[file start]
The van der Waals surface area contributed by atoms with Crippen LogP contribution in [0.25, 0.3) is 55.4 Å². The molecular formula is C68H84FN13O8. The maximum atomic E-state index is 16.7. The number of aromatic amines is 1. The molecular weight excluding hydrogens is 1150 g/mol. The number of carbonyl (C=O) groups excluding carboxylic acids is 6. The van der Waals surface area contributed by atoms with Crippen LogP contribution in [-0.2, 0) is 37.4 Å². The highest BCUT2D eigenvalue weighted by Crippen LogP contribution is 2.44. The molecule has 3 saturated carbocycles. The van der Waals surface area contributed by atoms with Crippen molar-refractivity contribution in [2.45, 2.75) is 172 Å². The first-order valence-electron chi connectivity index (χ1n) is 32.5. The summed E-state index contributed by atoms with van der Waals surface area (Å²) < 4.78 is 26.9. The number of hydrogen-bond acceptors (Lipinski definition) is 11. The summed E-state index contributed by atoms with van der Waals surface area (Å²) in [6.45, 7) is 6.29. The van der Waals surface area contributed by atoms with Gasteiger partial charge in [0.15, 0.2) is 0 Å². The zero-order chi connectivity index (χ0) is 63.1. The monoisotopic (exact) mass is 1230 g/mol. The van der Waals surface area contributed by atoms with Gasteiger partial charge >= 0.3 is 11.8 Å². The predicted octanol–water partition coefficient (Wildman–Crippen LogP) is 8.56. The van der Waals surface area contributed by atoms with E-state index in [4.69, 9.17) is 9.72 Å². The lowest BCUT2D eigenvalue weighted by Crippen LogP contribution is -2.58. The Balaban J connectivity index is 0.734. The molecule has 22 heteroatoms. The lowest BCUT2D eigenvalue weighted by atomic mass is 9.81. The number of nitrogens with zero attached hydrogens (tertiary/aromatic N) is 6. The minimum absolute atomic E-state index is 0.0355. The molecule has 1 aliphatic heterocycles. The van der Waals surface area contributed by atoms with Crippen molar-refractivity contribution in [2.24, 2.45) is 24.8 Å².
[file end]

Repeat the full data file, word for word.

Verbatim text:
The van der Waals surface area contributed by atoms with Crippen LogP contribution in [0.25, 0.3) is 55.4 Å². The molecular formula is C68H84FN13O8. The maximum atomic E-state index is 16.7. The number of aromatic amines is 1. The molecular weight excluding hydrogens is 1150 g/mol. The number of carbonyl (C=O) groups excluding carboxylic acids is 6. The van der Waals surface area contributed by atoms with Crippen LogP contribution in [-0.2, 0) is 37.4 Å². The highest BCUT2D eigenvalue weighted by Crippen LogP contribution is 2.44. The molecule has 3 saturated carbocycles. The van der Waals surface area contributed by atoms with Crippen molar-refractivity contribution in [2.45, 2.75) is 172 Å². The first-order valence-electron chi connectivity index (χ1n) is 32.5. The summed E-state index contributed by atoms with van der Waals surface area (Å²) < 4.78 is 26.9. The number of hydrogen-bond acceptors (Lipinski definition) is 11. The summed E-state index contributed by atoms with van der Waals surface area (Å²) in [6.45, 7) is 6.29. The van der Waals surface area contributed by atoms with Gasteiger partial charge in [0.15, 0.2) is 0 Å². The zero-order chi connectivity index (χ0) is 63.1. The monoisotopic (exact) mass is 1230 g/mol. The van der Waals surface area contributed by atoms with Gasteiger partial charge >= 0.3 is 11.8 Å². The predicted octanol–water partition coefficient (Wildman–Crippen LogP) is 8.56. The van der Waals surface area contributed by atoms with E-state index in [4.69, 9.17) is 9.72 Å². The lowest BCUT2D eigenvalue weighted by Crippen LogP contribution is -2.58. The Balaban J connectivity index is 0.734. The molecule has 22 heteroatoms. The lowest BCUT2D eigenvalue weighted by atomic mass is 9.81. The number of nitrogens with zero attached hydrogens (tertiary/aromatic N) is 6. The minimum absolute atomic E-state index is 0.0355. The molecule has 1 aliphatic heterocycles. The van der Waals surface area contributed by atoms with Crippen molar-refractivity contribution in [2.24, 2.45) is 24.8 Å².